Implementation will be key to education bill

Success of Student Opportunity Act rests on follow through

LAST MONTH, Gov. Charlie Baker signed a $1.5 billion education bill that will provide a much needed update to the state’s education funding formula, including built-in accountability measures to ensure the money flows to students who need it most. The Student Opportunity Act is the most ambitious endeavor since the landmark education reform of 1993 that made Massachusetts public schools the best in the nation.

I applaud our lawmakers for bringing together teachers, parents, and the business community to help craft comprehensive legislation that not only takes aim at our state’s achievement and opportunity gaps but also requires higher standards around college readiness and new investments in workforce development.

I worked on the historic reforms as a state senator in 1993, and later promoted steps to follow through on its commitments. Working in the education technology sector for the last 15 years provides me with a new lens through which to look back on those initiatives, and convinces me that success or failure was often contingent upon a single factor: Implementation. Or, more important, that the fidelity of implementation is essential to achieving desired outcomes for students. Whether you’re implementing a new technology solution or a broader set of reforms, fidelity means strictly adhering to a set of standards and bringing your plan to fruition consistent with research-proven practices and with an eye toward data-driven decision making. To paraphrase an old adage: A mediocre policy implemented well is better than an outstanding policy implemented poorly.

I am convinced that the 1993 reforms had a lasting, positive impact on student achievement largely because of the work the Department of Elementary and Secondary Education and teachers out in the field devoted to the implementation stage. They worked in concert to extract the data from assessments and to put their findings into action in the classroom. One thing I’ve learned during my tenure in the innovation sector is that you can’t leverage the best possible learning tools without being attentive to the needs of parents, students, and teachers.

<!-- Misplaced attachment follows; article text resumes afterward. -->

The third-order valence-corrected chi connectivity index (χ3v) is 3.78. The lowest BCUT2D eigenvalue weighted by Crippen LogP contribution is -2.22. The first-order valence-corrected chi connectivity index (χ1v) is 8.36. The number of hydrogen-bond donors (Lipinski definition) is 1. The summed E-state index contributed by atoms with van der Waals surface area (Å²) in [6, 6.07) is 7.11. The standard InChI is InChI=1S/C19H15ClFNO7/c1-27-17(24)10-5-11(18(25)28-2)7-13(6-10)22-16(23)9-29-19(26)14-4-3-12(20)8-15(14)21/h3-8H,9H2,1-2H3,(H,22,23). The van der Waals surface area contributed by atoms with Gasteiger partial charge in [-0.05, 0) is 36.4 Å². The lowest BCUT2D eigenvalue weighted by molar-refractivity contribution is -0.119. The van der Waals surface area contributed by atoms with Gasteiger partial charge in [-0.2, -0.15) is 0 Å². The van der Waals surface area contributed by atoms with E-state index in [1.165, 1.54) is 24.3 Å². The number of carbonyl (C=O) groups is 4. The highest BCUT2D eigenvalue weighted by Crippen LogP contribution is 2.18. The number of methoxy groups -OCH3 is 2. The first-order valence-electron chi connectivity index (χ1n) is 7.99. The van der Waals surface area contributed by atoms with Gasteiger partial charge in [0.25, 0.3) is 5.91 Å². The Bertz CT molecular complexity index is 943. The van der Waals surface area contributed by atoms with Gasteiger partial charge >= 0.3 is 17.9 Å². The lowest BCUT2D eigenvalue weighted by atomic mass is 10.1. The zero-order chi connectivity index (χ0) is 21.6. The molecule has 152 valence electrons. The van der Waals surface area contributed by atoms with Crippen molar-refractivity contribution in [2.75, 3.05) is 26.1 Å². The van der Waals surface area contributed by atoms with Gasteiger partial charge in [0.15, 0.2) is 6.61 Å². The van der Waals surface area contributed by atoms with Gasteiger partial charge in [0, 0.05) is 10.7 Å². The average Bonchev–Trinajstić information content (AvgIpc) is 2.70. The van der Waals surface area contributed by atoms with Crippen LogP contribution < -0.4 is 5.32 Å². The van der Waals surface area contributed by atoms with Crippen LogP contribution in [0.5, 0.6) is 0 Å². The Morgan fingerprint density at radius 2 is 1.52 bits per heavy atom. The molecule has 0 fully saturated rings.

We still have a long way to go in closing our racial and socioeconomic achievement and opportunity gaps and to bringing more college and career-connected learning to our public schools. The Student Opportunity Act presents a fresh chance to get it right, coupling new investments with policy updates designed to monitor and measure progress and support effective approaches to increasing access to high quality education, regardless of zip code.

By focusing on innovation and implementation, these reforms will work to maximize the impact of new funding in improving outcomes for all students, especially the ones who need it most. For instance, the bill addresses the needs of districts educating high concentrations of low-income students by providing additional funding based on the share of low-income students in each district. Districts educating the largest percentage of low-income students will receive an additional increment equal to 100 percent of the base foundation. This is just one of the many sections of the bill where fidelity of implementation will be key, as data collection and reporting, specifically around use of funding, will require utmost accuracy.

The bill also will create a Data Advisory Commission to help improve the use of data at the state, district, and school levels to inform strategies that strengthen teaching, learning, and resource allocation to ensure greater financial transparency, including tracking funding for low-income students and English learners. The implementation of new reforms or curriculum can be challenging for teachers and administrators in any educational system, but remaining true to policy (and the data) will provide a foundation on which real, meaningful change can occur. As always, the critical work will happen in the classrooms, hopefully with the continued support of technology partners, the business community, administrators and parents.

Meet the Author
A generation after the landmark education reform bill of the 1990s, the Legislature and governor came up with important next steps to improve schools in Massachusetts. Now, it is up to the rest of us in the village to do our part in getting the implementation right – because it really does take a village to educate a child.

Jane Swift is the president and executive director of LearnLaunch in Boston. She also served for 15 years in state government, holding the offices of governor, lieutenant governor and state senator.